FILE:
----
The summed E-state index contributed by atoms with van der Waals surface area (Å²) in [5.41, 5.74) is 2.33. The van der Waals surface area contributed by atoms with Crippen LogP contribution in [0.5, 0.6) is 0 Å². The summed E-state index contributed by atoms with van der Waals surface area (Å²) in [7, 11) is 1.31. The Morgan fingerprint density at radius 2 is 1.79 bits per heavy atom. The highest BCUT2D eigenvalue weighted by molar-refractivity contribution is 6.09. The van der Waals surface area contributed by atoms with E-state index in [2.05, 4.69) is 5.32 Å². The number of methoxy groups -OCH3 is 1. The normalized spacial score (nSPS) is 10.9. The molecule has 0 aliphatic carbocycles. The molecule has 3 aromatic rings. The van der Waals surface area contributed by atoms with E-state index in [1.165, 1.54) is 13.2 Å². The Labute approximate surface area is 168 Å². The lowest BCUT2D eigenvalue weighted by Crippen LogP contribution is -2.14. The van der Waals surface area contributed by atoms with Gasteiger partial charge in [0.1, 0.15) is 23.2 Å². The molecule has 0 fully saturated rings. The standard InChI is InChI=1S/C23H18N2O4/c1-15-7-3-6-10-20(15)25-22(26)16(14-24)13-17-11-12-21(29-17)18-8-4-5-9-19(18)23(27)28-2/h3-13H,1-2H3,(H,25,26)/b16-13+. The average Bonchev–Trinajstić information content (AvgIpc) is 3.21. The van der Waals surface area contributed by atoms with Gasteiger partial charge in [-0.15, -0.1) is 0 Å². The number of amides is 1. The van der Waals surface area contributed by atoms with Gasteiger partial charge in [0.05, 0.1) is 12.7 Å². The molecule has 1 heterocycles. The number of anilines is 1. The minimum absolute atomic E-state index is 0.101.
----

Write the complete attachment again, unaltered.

The summed E-state index contributed by atoms with van der Waals surface area (Å²) in [5.41, 5.74) is 2.33. The van der Waals surface area contributed by atoms with Crippen LogP contribution in [0.5, 0.6) is 0 Å². The summed E-state index contributed by atoms with van der Waals surface area (Å²) in [7, 11) is 1.31. The Morgan fingerprint density at radius 2 is 1.79 bits per heavy atom. The highest BCUT2D eigenvalue weighted by molar-refractivity contribution is 6.09. The van der Waals surface area contributed by atoms with E-state index in [2.05, 4.69) is 5.32 Å². The number of methoxy groups -OCH3 is 1. The normalized spacial score (nSPS) is 10.9. The molecule has 0 aliphatic carbocycles. The molecule has 3 aromatic rings. The van der Waals surface area contributed by atoms with E-state index in [1.165, 1.54) is 13.2 Å². The Labute approximate surface area is 168 Å². The lowest BCUT2D eigenvalue weighted by Crippen LogP contribution is -2.14. The van der Waals surface area contributed by atoms with Gasteiger partial charge in [0.1, 0.15) is 23.2 Å². The molecule has 0 fully saturated rings. The standard InChI is InChI=1S/C23H18N2O4/c1-15-7-3-6-10-20(15)25-22(26)16(14-24)13-17-11-12-21(29-17)18-8-4-5-9-19(18)23(27)28-2/h3-13H,1-2H3,(H,25,26)/b16-13+. The average Bonchev–Trinajstić information content (AvgIpc) is 3.21. The van der Waals surface area contributed by atoms with Gasteiger partial charge in [-0.15, -0.1) is 0 Å². The number of amides is 1. The van der Waals surface area contributed by atoms with Gasteiger partial charge in [0.05, 0.1) is 12.7 Å². The molecule has 1 heterocycles. The number of anilines is 1. The minimum absolute atomic E-state index is 0.101.